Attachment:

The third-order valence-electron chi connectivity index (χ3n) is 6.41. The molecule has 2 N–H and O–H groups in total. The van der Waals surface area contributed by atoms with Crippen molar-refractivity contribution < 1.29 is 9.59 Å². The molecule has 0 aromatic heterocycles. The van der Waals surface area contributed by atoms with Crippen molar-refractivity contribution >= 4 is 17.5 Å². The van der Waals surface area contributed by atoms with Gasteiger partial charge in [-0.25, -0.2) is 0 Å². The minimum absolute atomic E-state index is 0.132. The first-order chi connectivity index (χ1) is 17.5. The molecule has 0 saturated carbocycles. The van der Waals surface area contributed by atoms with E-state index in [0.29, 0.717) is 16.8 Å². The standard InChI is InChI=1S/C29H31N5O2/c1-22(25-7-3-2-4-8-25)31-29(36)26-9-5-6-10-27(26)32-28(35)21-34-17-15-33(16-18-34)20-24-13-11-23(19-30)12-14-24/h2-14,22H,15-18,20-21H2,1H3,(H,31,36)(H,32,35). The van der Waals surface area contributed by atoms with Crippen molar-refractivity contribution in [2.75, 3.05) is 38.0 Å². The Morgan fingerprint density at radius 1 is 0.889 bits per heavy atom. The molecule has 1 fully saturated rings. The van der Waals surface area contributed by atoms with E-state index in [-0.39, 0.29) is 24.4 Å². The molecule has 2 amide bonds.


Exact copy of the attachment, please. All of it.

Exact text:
The third-order valence-electron chi connectivity index (χ3n) is 6.41. The molecule has 2 N–H and O–H groups in total. The van der Waals surface area contributed by atoms with Crippen molar-refractivity contribution < 1.29 is 9.59 Å². The molecule has 0 aromatic heterocycles. The van der Waals surface area contributed by atoms with Crippen molar-refractivity contribution >= 4 is 17.5 Å². The van der Waals surface area contributed by atoms with Gasteiger partial charge in [-0.25, -0.2) is 0 Å². The minimum absolute atomic E-state index is 0.132. The first-order chi connectivity index (χ1) is 17.5. The molecule has 0 saturated carbocycles. The van der Waals surface area contributed by atoms with E-state index in [0.29, 0.717) is 16.8 Å². The standard InChI is InChI=1S/C29H31N5O2/c1-22(25-7-3-2-4-8-25)31-29(36)26-9-5-6-10-27(26)32-28(35)21-34-17-15-33(16-18-34)20-24-13-11-23(19-30)12-14-24/h2-14,22H,15-18,20-21H2,1H3,(H,31,36)(H,32,35). The van der Waals surface area contributed by atoms with Crippen molar-refractivity contribution in [2.75, 3.05) is 38.0 Å². The Morgan fingerprint density at radius 1 is 0.889 bits per heavy atom. The molecule has 1 fully saturated rings. The van der Waals surface area contributed by atoms with E-state index in [-0.39, 0.29) is 24.4 Å². The molecule has 2 amide bonds.